It seems there is no place the SunJack Portable Charger can’t go. Put it on the tarp covering the wood pile. Let it lounge on the deck. Keep it warm with a fleece blanket companion on the snow. Secure it to the back of the rack on your bicycle. Lay with it in the grass on a picnic. Hang it at hunting or fishing camp. Place it on mountain ledges or, with carabiners, attach it to a backpack. Bring it to the beach.
Though unplugging in the outdoors is wonderful, there are times when you’ve got to have power, and SunJack delivers.
The SunJack 20W Portable Charger is a handy solar-powered charging station used to fuel up smartphones, tablets, cameras, GPS devices, game devices, music players, and other USB-powered essentials. The internal battery collects the solar energy. Connect the batteries to your device of choice, and voila, get juiced. Or attached it to the solar array.
The batteries get charged into about five hours with enough power to fuel eight smartphones or about a tablet and a half.
Keep the batteries in the mesh or take them along. Your choice.
Manufactured by California-based GigaWatt Inc., the company was founded in 2006 to distribute solar components. They took the SunJack idea to Kickstarter and successfully funded it in May of 2014.
So, get out of the box and into the outdoors with the SunJack. The smart-looking power companion comes with two 8000mAh lithium powered batteries, two carabiners and two small 2A fast-charge USB cables all packaged neatly in the zipper mesh pocket.
The array itself is a neat, durable foldable case with four solar 20 watt panels, about the size of an iPad. The cells are monocrystalline with the device weighing in at about two and a half pounds.
The quick start guide inside is easy to follow:
- Unzip the mesh cover and plug the SunJack battery into one of the SunJack USB ports with the provided fast-charging cable.
- Unfold the unit and place in direct sunlight. he unit may be placed flat, angled to face the sun, or hung from one or more of the loops (there are five on the unit’s case).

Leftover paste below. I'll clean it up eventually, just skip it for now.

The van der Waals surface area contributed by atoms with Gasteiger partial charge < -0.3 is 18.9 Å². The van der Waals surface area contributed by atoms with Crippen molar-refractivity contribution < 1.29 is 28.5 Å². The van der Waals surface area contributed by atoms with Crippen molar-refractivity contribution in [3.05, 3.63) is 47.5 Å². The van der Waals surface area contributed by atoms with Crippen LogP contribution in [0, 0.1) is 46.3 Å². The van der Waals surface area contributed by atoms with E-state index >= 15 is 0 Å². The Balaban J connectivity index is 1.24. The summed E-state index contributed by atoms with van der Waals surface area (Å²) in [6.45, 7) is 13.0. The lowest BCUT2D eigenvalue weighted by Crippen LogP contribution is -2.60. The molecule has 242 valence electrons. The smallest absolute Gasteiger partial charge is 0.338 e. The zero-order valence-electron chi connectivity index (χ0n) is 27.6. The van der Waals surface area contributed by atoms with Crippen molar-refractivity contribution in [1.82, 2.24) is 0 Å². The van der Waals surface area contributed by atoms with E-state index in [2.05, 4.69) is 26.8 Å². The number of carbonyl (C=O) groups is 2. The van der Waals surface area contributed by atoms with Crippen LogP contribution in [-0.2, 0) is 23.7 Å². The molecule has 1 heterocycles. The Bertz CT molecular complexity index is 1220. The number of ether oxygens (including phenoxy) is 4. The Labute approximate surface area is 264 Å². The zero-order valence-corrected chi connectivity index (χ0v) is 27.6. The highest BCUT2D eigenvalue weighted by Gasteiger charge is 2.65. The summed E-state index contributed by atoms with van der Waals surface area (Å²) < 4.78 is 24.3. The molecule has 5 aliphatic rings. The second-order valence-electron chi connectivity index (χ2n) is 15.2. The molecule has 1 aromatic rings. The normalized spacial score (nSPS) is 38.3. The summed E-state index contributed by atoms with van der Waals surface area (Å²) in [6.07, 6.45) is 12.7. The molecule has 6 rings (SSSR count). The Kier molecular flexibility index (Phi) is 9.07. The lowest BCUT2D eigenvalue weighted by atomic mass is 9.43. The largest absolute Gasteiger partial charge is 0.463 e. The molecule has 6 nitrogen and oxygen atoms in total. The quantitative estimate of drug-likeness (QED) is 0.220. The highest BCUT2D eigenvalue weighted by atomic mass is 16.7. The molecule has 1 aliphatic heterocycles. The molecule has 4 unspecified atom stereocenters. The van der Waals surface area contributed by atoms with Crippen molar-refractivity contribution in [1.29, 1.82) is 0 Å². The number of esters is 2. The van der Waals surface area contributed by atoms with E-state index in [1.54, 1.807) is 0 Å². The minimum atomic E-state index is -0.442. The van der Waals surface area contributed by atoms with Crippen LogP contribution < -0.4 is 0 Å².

- When current begins to flow into the battery from the solar panel, the LEDs on the battery begin to flash a brilliant blue. Each of the five LEDS 20 percent of batter capacity. Light them all and the battery is fully charged.
- Remove the battery from the case for more convenience.
- The USB ports built into the panel can be used to directly power USB devices.
So simple, even the not-so-tech-savvy can plug in in no time.
According to the manufacturer, the best performance is when the panels are directly angled to the sun in bright sunlight. Windows and shade cut into the performance.
They also suggest using Output 2 on the battery for high power devices and tablets because it is 2 amps of charge. Output 1 is one amp of charge.
The batteries also have another function—small flashlights. Press and hold the power button for a thin stream of light.
The SunJack kept to its mantra, readily supplying devices a handful of devices in the time projected. Even in the grasp of a cold New England spring, the product did its job, though at times it was a good idea to move the SunJack into direct line with the sun. But basically, stick it outside and you get juice.
A nifty accessory is the SunJack Waterproof Lightstick. With low, medium, high, and strobe modes the light—think flourescent light versus flashlight—can come along on a camping trip and with the two lanyards it comes up hang from the tent. Or keep it in your vehicle for emergencies or around the garage. It is multi-purpose, being both USB rechargeable and a functioning back-up battery. So it’s useful to have as a back-up for your smartphone and provides more than 40 hours of light on a charge that takes about five hours. It’s durable too. To see how much, it was left outside for 12 hours on a spring night with temps downs to the teens on its low mode. In the morning, it still smiled and used one-third of its energy.
Though made for traveling, both the charger and lightstick come in in very handy at home when the power goes out, an illuminating Plan B for peace of mind.
Good-looking and durable straight out of the box.
Even in the chill of spring and tested in the woods, the SunJack came through.
At $250, the 20W charger may be a tad high for some, but there are other versions that are less costly. The Lightstick, $45, is a good value.
If you need your devices and are off the grid, this is it.
Images by Marty Basch